College Enrollment Holds Steady This Spring, Community Colleges See Increase, Says New Report


Modest though it may be, there’s finally some good news on the college enrollment front. Enrollment at community colleges increased this spring by 2.1% over last spring, according to the National Student Clearinghouse Research Center’s (NSCRC) new report, Stay Informed with the Latest Enrollment Information.

Overall undergraduate enrollment remained steady, ticking up a slight .2%, after two straight years of steep pandemic-related declines. Total college enrollment, including undergraduates and graduates, remained unchanged from last spring.

These are the preliminary data through February 23, 2023, based on 8.5 million spring enrollments in institutions representing just over half (54%) of the Clearinghouse universe of institutions. The results are likely to change as more data come in for the spring, 2023 semester. They will be updated by NSCRC in May.

The encouraging trend at the community colleges was driven by a 12.8% increase in dual-enrollment students and a 13.5% increase in first-time freshmen. Those increases add to the smaller improvements (a 2.9% increase in dual-enrollees and a 10% increase in freshmen) that occurred in spring, 2022.

One other positive sign was that freshmen enrollment by students of all age groups increased at four-year colleges as well, although the relatively small number of students that enroll in the spring vs. the fall semester makes the significance of that finding uncertain.

“It’s encouraging to see this second straight year of growth in spring freshmen and dual-enrolled high school students,” said Doug Shapiro, Executive Director of the National Student Clearinghouse Research Center. “However, community colleges still face significant declines in adult learners, who have been opting out of college in larger numbers since the start of the pandemic.”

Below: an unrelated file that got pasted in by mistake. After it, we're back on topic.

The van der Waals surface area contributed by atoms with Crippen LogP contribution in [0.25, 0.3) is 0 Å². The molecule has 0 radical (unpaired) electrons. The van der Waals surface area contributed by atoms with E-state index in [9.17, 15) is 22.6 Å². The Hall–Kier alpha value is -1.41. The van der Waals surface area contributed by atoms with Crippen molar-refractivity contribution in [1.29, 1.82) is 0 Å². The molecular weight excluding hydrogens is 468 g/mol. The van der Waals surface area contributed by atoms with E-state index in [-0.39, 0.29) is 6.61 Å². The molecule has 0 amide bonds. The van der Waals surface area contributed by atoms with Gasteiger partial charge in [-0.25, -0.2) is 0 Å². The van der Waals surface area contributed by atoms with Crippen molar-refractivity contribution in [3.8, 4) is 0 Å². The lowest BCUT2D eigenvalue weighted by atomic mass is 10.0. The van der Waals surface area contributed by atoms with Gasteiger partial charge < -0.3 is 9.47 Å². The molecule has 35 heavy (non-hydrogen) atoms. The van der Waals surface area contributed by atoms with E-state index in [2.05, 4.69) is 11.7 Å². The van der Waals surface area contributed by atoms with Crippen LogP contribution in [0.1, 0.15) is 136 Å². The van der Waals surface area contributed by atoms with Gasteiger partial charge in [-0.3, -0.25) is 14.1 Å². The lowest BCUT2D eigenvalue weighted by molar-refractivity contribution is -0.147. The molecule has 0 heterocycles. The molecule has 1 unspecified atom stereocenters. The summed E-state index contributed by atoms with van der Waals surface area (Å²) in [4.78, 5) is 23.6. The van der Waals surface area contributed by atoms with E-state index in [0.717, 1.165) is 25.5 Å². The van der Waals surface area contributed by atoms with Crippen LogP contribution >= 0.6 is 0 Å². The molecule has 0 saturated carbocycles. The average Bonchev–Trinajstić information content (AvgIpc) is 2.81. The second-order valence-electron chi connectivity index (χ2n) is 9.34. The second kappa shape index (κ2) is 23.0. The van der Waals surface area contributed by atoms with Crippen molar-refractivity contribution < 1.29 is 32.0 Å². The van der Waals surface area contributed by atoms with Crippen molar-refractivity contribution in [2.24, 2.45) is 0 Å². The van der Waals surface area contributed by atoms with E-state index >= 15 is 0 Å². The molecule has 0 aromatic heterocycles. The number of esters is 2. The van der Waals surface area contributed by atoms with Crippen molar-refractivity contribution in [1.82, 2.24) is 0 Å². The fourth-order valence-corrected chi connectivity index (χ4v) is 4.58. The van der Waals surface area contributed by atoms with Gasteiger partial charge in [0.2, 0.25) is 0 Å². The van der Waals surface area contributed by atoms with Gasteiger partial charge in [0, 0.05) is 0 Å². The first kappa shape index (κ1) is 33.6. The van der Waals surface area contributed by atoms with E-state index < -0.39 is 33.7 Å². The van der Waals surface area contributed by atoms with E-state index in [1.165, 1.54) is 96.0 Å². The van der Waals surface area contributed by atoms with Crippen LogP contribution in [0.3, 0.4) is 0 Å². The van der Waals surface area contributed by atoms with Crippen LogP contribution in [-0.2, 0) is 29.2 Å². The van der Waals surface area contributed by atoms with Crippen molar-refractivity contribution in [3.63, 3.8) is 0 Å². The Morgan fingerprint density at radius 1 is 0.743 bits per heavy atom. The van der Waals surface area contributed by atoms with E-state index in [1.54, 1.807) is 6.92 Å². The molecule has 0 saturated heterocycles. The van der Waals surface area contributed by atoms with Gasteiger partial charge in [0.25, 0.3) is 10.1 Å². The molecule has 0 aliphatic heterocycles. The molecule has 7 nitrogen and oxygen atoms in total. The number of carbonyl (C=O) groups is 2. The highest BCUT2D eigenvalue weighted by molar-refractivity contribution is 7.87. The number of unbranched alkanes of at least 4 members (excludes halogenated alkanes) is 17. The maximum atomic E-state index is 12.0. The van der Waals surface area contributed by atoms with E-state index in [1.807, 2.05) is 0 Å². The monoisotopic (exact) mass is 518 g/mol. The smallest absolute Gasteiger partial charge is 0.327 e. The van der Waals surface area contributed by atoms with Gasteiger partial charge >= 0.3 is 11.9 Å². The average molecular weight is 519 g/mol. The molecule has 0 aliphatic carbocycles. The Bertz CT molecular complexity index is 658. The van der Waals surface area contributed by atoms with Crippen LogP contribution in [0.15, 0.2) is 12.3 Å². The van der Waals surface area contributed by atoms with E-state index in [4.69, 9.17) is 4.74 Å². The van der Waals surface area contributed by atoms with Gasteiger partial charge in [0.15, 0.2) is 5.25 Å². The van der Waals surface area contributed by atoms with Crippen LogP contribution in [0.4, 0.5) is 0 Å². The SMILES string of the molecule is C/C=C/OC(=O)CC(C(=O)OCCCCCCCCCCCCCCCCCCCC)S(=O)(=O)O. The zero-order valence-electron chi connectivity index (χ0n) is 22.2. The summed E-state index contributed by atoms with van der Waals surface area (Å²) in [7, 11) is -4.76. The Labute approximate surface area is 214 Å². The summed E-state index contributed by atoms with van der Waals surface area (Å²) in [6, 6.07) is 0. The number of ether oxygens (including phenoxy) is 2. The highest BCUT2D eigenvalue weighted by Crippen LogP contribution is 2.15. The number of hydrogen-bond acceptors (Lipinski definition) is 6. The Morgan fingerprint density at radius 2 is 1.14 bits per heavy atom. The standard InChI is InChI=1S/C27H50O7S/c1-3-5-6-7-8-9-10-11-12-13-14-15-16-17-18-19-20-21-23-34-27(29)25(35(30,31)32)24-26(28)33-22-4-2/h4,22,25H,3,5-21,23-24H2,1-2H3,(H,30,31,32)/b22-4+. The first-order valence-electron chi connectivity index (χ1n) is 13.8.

Sector and Program Differences

The only sector to see a decline in spring enrollment was at public, four-year colleges, where enrollment slipped .9%. Private, nonprofit four year colleges, private, for-profit institutions, and public two-year schools all reported increases, of .8%, 2.2%, and 2.1%, respectively.

Enrollment growth was greater in short-term programs. Enrollments in certificate programs increased at both the undergraduate (+5.5%) and graduate (+4.6%) levels. Associate degree-seeking students increased slightly (+0.3%), but bachelor’s seeking students declined overall by .6%, and master’s level enrollments were down 1.9%.

Student Characteristics

Undergraduate enrollment grew only for younger (20 years and under) students, while older age groups (21 and above) continued to trend downward, extending multi-year losses in adult enrollment.

Undergraduate men, whose enrollment took the biggest hit at the beginning of the pandemic, saw a slight gain in enrollment (0.7%); enrollment among women continued to decline (-0.9%).

Among undergraduate students, only Latinx students experienced enrollment gains this spring (+0.9%), while all other major race and ethnicity groups declined or remained stable. White students decreased 4.9%, Black students declined 1.6%, Asian students slipped a slight .4%, and Native American enrollments were off 1.5%.

Regional Differences

Overall enrollment changes varied depending on the location of institutions. Institutions in the Northeast saw the largest declines (-2.4%), while those in the Midwest were down .6%. Institutions located in the West were up .6%, while those in the South increased .4%. Enrollment at multi-state institutions increased 4.7%.

While these numbers don’t yet indicate the substantial recovery that higher education officials have been hoping for, they do suggest that enrollments may have at least reached a plateau. Now all eyes will turn to the fall semester, when most first-time students enroll in college.

About the National Student Clearinghouse Research Center

The NSCRC is the research arm of the National Student Clearinghouse. It collaborates with higher education institutions, states, school districts, high schools, and educational organizations to gather accurate longitudinal data that can be used to guide educational policy decisions. NSCRC analyzes data from 3,600 postsecondary institutions, which represented 97% of the nation’s postsecondary enrollment in Title IV degree-granting institutions in the U.S., as of 2020.

Source link


Please enter your comment!
Please enter your name here

Share post:


More like this

Lessons From The Sea On Competent And Effective Leadership In ‘23

At first glance, John Hagen seems precisely the...

Why food discount stickers may be a thing of the past

Supermarkets and other retailers are increasing switching to...

Out Of School Time Programs Offer Limitless Possibilities For K-12 Youth

According to the Afterschool Alliance’s America After 3PM...

Google Nest cameras are finally getting a fix for their blurry night vision

Google is rolling out a fix to a...